RIVERVIEW — Doug Hughes, the former mail carrier who landed his gyrocopter at the U.S. Capitol building to protest big money in politics, finally achieved Wednesday what he set out to do two years ago.
At the post office in Riverview where he worked for 12 years, he mailed 535 letters to 535 members of Congress demanding that they take a stand against the influence of big donations in political campaigns.
"I've got 535 letters I want to mail," said Hughes, 63, sliding the trays of envelopes forward to a clerk who recognized him.
"Do you have postage?" the clerk asked.
"Yes," Hughes said. The letters each bore stamps with a circus theme, which Hughes selected on purpose.
On April 15, 2015, Hughes carried the letters affixed to the landing gear of his gyrocopter as he made his 60-mile "Freedom Flight" from Gettysburg, Pa., to Washington, D.C., penetrating protected airspace, causing a stir on the National Mall and grabbing the attention of national newspapers and television news programs.
He was arrested almost immediately. No one was hurt. Police seized his gyrocopter and letters and Hughes eventually served three months in federal prison and one month in a half-way house for flying without a pilot's license.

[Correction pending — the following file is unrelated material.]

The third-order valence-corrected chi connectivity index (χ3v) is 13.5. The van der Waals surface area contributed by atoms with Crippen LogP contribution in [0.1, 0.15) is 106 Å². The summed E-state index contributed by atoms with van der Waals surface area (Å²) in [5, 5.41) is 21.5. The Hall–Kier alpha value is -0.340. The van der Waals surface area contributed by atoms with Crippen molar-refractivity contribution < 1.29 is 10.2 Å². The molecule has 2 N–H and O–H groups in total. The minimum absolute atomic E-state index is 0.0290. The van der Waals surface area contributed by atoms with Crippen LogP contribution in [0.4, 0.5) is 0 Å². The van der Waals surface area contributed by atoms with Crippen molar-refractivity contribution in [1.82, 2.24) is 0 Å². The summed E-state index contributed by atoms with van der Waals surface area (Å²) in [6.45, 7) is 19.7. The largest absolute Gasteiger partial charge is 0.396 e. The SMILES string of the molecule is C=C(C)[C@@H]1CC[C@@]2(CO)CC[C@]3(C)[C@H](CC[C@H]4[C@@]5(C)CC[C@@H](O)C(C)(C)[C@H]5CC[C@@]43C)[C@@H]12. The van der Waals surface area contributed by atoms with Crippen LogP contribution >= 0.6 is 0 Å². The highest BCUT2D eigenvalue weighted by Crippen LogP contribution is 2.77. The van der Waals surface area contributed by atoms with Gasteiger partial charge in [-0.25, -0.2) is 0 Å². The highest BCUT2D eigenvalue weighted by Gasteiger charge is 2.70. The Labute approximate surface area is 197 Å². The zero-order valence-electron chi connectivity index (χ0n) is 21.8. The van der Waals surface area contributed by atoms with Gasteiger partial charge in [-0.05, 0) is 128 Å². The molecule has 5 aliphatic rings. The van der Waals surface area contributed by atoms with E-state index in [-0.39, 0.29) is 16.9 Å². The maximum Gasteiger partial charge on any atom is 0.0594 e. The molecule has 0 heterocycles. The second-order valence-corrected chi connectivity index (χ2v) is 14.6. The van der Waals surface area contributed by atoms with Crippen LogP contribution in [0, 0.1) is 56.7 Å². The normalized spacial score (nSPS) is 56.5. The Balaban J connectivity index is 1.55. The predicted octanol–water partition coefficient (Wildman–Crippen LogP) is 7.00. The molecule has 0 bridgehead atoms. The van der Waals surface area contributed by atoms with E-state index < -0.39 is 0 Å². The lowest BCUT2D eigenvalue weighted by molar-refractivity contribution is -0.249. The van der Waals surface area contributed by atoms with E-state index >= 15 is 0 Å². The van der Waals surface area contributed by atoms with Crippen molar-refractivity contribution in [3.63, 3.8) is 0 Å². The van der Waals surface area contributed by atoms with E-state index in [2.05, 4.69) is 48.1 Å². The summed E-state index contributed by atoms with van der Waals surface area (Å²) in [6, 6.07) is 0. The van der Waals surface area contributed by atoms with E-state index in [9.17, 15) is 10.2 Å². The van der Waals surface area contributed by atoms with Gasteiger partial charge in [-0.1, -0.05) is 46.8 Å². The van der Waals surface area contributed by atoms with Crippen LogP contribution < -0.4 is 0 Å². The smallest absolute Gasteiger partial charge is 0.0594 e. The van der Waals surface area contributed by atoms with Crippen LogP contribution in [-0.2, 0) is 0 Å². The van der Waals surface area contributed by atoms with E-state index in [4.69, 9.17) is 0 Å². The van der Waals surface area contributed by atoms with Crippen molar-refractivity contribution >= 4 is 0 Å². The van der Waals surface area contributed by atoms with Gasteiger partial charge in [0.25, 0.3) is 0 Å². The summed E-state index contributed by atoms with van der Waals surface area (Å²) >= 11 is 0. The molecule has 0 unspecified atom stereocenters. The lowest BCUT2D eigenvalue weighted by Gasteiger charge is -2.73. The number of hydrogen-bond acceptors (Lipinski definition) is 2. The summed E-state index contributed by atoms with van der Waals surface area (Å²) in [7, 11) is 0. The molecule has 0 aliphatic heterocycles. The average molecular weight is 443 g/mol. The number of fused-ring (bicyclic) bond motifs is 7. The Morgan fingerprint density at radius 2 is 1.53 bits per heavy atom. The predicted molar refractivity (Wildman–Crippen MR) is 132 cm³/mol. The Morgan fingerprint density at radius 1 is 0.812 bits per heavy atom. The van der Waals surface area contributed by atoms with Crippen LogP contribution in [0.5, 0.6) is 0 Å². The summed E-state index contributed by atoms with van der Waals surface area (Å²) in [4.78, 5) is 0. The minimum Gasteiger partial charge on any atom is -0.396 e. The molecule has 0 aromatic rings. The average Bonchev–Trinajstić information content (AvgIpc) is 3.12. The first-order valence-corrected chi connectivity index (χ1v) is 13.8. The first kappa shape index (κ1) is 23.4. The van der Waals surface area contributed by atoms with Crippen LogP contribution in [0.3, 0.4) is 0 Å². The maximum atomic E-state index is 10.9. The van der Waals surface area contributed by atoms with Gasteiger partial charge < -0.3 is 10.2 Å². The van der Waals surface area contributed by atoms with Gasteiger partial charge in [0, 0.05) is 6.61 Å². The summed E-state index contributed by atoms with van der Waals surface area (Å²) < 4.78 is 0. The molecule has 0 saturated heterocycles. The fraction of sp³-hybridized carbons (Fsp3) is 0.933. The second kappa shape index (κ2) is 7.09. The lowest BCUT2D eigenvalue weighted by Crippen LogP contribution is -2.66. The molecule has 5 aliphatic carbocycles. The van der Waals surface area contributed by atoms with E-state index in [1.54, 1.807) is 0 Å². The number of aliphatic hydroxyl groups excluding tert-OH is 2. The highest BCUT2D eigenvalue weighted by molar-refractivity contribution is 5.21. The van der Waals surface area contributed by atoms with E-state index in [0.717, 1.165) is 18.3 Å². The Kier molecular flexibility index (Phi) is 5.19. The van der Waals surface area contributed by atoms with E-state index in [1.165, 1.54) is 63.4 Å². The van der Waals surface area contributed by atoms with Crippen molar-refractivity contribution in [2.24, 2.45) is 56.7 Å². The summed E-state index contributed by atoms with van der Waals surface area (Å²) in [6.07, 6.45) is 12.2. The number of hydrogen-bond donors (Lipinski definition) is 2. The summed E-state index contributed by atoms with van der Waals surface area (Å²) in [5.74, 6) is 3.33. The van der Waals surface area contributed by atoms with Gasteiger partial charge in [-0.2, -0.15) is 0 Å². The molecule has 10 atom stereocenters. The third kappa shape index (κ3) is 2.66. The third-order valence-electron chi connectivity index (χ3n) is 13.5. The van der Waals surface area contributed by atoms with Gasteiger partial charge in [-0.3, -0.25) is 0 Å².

But his work wasn't done. He retrieved the letters several months ago and planned to mail them so they'd arrive near the anniversary of his flight.
"This is the limit, as confrontational as I'll be," Hughes said. "Delivering letters."
He's on probation until October, and one perceived violation could mean a year in jail. So he's following rules and avoiding controversy. For now. He visited a gyrocopter event in Wauchula a few weeks ago and longed to be back in the sky.
"There has got to be a gyrocopter in my future," he said. "I miss it."
While finishing probation, he's working on a book he hopes to get published that recounts his flight and lays out his plan for campaign finance reform. He's working on a plan to elect a majority of reformers to Congress in 2020. It involves dragging a new gyrocopter across the country to campaign for reform-minded candidates and to unseat incumbents.
"The energy is there, the awareness is there, and it's bipartisan," Hughes said. "We have got to get the money out of politics before we can do anything about . . . the hot-button issues."
Ben Montgomery can be reached at firstname.lastname@example.org or (727) 893-8650.